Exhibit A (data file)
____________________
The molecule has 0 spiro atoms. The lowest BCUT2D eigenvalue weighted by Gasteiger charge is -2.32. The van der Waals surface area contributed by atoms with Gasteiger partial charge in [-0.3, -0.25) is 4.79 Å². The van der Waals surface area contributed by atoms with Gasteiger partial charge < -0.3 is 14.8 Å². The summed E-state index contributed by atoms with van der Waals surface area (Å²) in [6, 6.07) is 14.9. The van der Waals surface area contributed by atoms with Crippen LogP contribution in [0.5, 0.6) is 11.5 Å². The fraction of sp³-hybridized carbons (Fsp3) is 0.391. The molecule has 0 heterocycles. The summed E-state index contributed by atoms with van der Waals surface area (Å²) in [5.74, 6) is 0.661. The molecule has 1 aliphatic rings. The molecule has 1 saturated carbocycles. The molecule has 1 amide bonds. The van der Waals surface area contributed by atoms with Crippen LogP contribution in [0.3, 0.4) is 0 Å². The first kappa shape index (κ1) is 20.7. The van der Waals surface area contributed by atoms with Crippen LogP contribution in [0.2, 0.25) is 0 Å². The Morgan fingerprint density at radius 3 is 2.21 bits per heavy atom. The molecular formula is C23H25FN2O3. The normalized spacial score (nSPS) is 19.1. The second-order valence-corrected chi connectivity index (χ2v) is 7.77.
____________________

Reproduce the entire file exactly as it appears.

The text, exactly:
The molecule has 0 spiro atoms. The lowest BCUT2D eigenvalue weighted by Gasteiger charge is -2.32. The van der Waals surface area contributed by atoms with Gasteiger partial charge in [-0.3, -0.25) is 4.79 Å². The van der Waals surface area contributed by atoms with Gasteiger partial charge < -0.3 is 14.8 Å². The summed E-state index contributed by atoms with van der Waals surface area (Å²) in [6, 6.07) is 14.9. The van der Waals surface area contributed by atoms with Crippen LogP contribution in [0.5, 0.6) is 11.5 Å². The fraction of sp³-hybridized carbons (Fsp3) is 0.391. The molecule has 0 heterocycles. The summed E-state index contributed by atoms with van der Waals surface area (Å²) in [5.74, 6) is 0.661. The molecule has 1 aliphatic rings. The molecule has 1 saturated carbocycles. The molecule has 1 amide bonds. The van der Waals surface area contributed by atoms with Crippen LogP contribution in [0.3, 0.4) is 0 Å². The first kappa shape index (κ1) is 20.7. The van der Waals surface area contributed by atoms with Crippen LogP contribution in [0.2, 0.25) is 0 Å². The Morgan fingerprint density at radius 3 is 2.21 bits per heavy atom. The molecular formula is C23H25FN2O3. The normalized spacial score (nSPS) is 19.1. The second-order valence-corrected chi connectivity index (χ2v) is 7.77.